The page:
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November 2-5 Exam Review Notes

by: Emily Mcp

November 2-5 Exam Review Notes Bio 130

Emily Mcp

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Review notes for Exam 2
Introduction to Plant Biology
Virginia Freire
Class Notes
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This 5 page Class Notes was uploaded by Emily Mcp on Thursday November 5, 2015. The Class Notes belongs to Bio 130 at University of Wisconsin - Stevens Point taught by Virginia Freire in Fall 2015. Since its upload, it has received 13 views. For similar materials see Introduction to Plant Biology in Biology at University of Wisconsin - Stevens Point.


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Date Created: 11/05/15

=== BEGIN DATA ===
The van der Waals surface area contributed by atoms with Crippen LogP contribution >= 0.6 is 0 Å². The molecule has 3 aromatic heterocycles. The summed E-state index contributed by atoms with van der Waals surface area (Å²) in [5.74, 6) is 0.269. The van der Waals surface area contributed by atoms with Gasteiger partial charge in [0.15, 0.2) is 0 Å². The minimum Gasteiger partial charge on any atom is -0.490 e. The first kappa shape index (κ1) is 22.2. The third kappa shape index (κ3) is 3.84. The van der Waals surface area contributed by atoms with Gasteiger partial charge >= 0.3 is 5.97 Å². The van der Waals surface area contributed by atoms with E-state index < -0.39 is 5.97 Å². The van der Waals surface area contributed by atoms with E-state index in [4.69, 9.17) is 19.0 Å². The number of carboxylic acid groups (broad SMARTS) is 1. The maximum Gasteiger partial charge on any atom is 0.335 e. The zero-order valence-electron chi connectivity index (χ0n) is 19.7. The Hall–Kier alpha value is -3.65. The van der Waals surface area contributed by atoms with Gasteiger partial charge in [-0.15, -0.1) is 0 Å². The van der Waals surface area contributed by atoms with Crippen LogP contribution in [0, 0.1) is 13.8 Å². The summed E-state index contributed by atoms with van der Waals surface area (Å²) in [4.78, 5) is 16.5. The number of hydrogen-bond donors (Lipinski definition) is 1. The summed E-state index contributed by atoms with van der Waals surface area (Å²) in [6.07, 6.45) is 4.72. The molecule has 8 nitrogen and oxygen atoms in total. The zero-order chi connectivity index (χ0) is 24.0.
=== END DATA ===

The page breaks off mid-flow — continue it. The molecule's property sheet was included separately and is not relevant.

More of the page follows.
BIO 130 Exam 2 Review  Diffusion ­ the process by which molecules intermingle as a result of their kinetic energy  of random motion  Osmosis ­ the spontaneous net movement of solvent molecules through a semi­permeable membrane into a region of higher solute concentration to lower to equalize  Water gradient ­ the rate of change in formation fluid pressure with depth  Water Potential ­ The measure of the relative tendency of water to move from one area to another  Transpiration ­ evaporation of water from plant leaves  Hydathode ­ Type of secretory tissue in leaves that secretes water through pores in the  epidermis or margin of leaves **Usually in aquatic plants  Soil ­ mixture of minerals, organic matter, gases, liquids, and the countless organisms  that together support life on Earth.  Field Capacity of Soil ­ The amount of soil moisture or water content held in the soil after excess water has drained away and the rate of downward movement has decreased  **Usually takes 2­3 days  Digestion ­ the process of treating a substance by means of heat, enzymes, or a solvent to  promote decomposition or extract essential components.  Purpose of Cellular Respiration ­ uses oxygen and breaks down the sugar to form carbon  dioxide and water accompanied by the release of heat, and production of ATP.  Cellular Respiration Formula ­  ­  4 steps to Aerobic Respiration –  1. Glycolysis  2. Formation of acetyl coenzyme A  3. The citric acid cycle  4. Electron transport chain and chemiosmosis   Where does "Glycolysis" take place in the cell ­ Cytoplasm  Where does the "Formation of acetyl coenzyme A" take place in the cell ­ brought into  the mitochondrion  Where does the "Citric acid cycle" take place in a cell ­ Two ATP molecules are  synthesized for each glucose molecule entering the cell  Where does the "Electron transport chain and chemiosmosis" take place in the cell ­  mitochondrial membrane  Photosynthesis ­ process used by plants and other organisms to convert light energy into  chemical energy that can be later released to fuel the organisms' activities.  Which colors of light are most efficient for photosynthesis? ­ They are in the red and  blue/violet range. This is because these are the colors that get absorbed the most by plant  pigments, particularly chlorophyll.  Pigment ­ the natural coloring matter of animal or plant tissue.  Photosystem ­ functional and structural units of protein complexes involved in  photosynthesis that together carry out the absorption of light and the transfer of energy  and electrons.  Photolysis ­ chemical reaction in which a chemical compound is broken down by photons  Photophosphorilation ­ the use of light energy from photosynthesis to ultimately provide  the energy to convert ADP to ATP  Photorespiration ­ a process in plant metabolism which attempts to reduce the  consequences of a wasteful oxygenation reaction by the enzyme RuBisCO.  What is consumed during the Calvin Cycle ­ ATP and NADPH  CAM Plant ­ the stomata in the leaves remain shut during the day to reduce  evapotranspiration, but open at night to collect carbon dioxide (CO2).  Plant Hormone ­ are chemicals that regulate plant growth  5 main plant hormones ­ auxin, gibberellin, cytokinin, ethylene, and abscisic acid  Sexual reproduction ­ two parents contribute genetic information to produce unique  offspring.  Zygote ­ is a eukaryotic cell formed by a fertilization event between two gametes  Gamete ­ a mature haploid male or female germ cell that is able to unite with another of  the opposite sex in sexual reproduction to form a zygote.  Fertilization ­ Fertilization is the process of fusion of the female gamete, the ovum or egg and the male gamete produced in the pollen tube by the pollen grain  haploid ­ when a cell has half the usual number of chromosomes  diploid ­ one set of chromosomes from each parent  life cycle ­ the series of changes in the life of an organism, including reproduction.  alternation of generations ­ The fluctuation between these diploid and haploid stages that  occurs in plants  Codon ­ a sequence of three DNA or RNA nucleotides that corresponds with a specific  amino acid or stop signal during protein synthesis.  Anticodon ­ region of a transfer RNA is a sequence of three bases that are  complementary to a codon in the messenger RNA.  Mutation ­ permanent change of the nucleotide sequence of the genome of an organism,  virus, or extrachromosomal DNA or other genetic elements.  What is the expected genotypic and phenotypic ratio for the cross of RRYY x rryy? ­ 1  for both­ all are RrYy  What is the expected genotypic and phenotypic ratio for the cross RrYy x RrYy? ­  Genotypic: 1:2:2:1:4:1:2:2:1  Phenotypic: 9:3:3:1  Law of Segregation for one gene ­ A diploid organism passes a randomly selected allele  for a trait to its offspring, such that the offspring receives one allele from each parent  Law of independent assortment for two or more genes ­ Unlinked or distantly linked  segregating gene pairs assort independently at meiosis.  What is the the genotypic and phenotypic ratio obtained after crossing heterozygous  parents for one character ­ Genotypic: 1:2:2  Phenotypic: 3:1  What happens after crossing homozygous dominant with homozygous recessive parents?  ­ 1 for both­ all have on dominant gene and one recessive  Roles of water in plants ­ Maintaining cell turgidity for structure and growth  Transporting nutrients  Compromises most of the protoplasm  Helps processes such as photosynthesis  Adhesion ­ Adhesion is the force that holds substrates together in opposition to stresses  exerted to pull the substrates apart.  Cohesion ­ the sticking together of particles of the same substance.  Cohesion/Adhesion Theory ­ 1) Water loss from leaf cells due to lower humidity in the  air  (2) Water from xylem flows into the mesophyll.   (3) Water molecules stick together (cohesion), water molecules also stick to the cell walls (adhesion), and tension is transmitted down the xylem to the roots. (4) Water flows from  root cells into the xylem   (5) Water flows from soil into the root cells   (6) Precipitation replenishes the water potential in the soil  Guttation ­ exudation of drops of xylem sap on the tips or edges of leaves of some  vascular plants, such as grasses.  Where does the pressure for guttation come from? ­ When the pressure in the root cells  pushes water­carrying xylem up, the pressure forces excess water out of the leaves  through special structures called hydathodes located at the tip and margins or leaves  How do sugars move in the phloem (what direction)? ­ Within the phloem, sugars travel  from areas of high osmotic concentration and high water pressure, called sources, to  regions of low osmotic concentration and low water pressure, called sinks.  High­>Low  Essential Nutrient definition ­ A nutrient in which an organism must obtain from the  environment or from a dietary source since the organism is unable to synthesize it  What are macronutrients for plants? (know 3) ­ N, K, Ca, Mg, P, and S  Factors of soil weathering –  1. Parent material  2. Climate 3. Living organisms  4. Topography  5. Time  Which soil horizon has the highest chemical, physical and biological activity? ­ A  Horizon  permanent wilting percentage ­ The amount of water a soil contains after plants are wilted beyond recovery  Why is air an important component of soils for plants –  1. It is essential for respiration in plants. 2. It helps in the germination of seeds. 3. It helps in the absorption of plant nutrients. 4. Essential for root development. 5. Needed in the nitrogen and carbon cycles. 6. Oxygen is necessary for growth and development.  Phototropic response ­ is the growth response of a plant in response to light direction  Plants' shoot phototropic response ­ Stems exhibit positive phototropism ­> Towards light  Advantages of sexual reproduction of cloning ­ evolution, variation, and natural selection, which all help organisms survive in their ever changing environments  The ultimate electron receptor in aerobic respiration ­ Oxygen  The ultimate electron receptor in fermentation ­ acetaldehyde  Genetic Code ­ the set of rules by which information encoded within genetic material  (DNA or mRNA sequences) is translated into proteins by living cells.  Genetic Engineering ­ the modification of an organism's genetic composition by artificial  means, often involving the transfer of specific traits, or genes, from one organism into a  plant of an entirely different species.  Transgenic Organism ­ An organism whose genetic characteristics have been altered by  the insertion of a modified gene or a gene from another organism using the techniques of  genetic engineering.  Transformation Vector ­ plasmids that have been specifically designed to facilitate the  generation of transgenic plants  RNA ­ polymeric molecule implicated in various biological roles in coding, decoding,  regulation, and expression of genes  DNA Translation ­ the synthesis of proteins directed by a mRNA template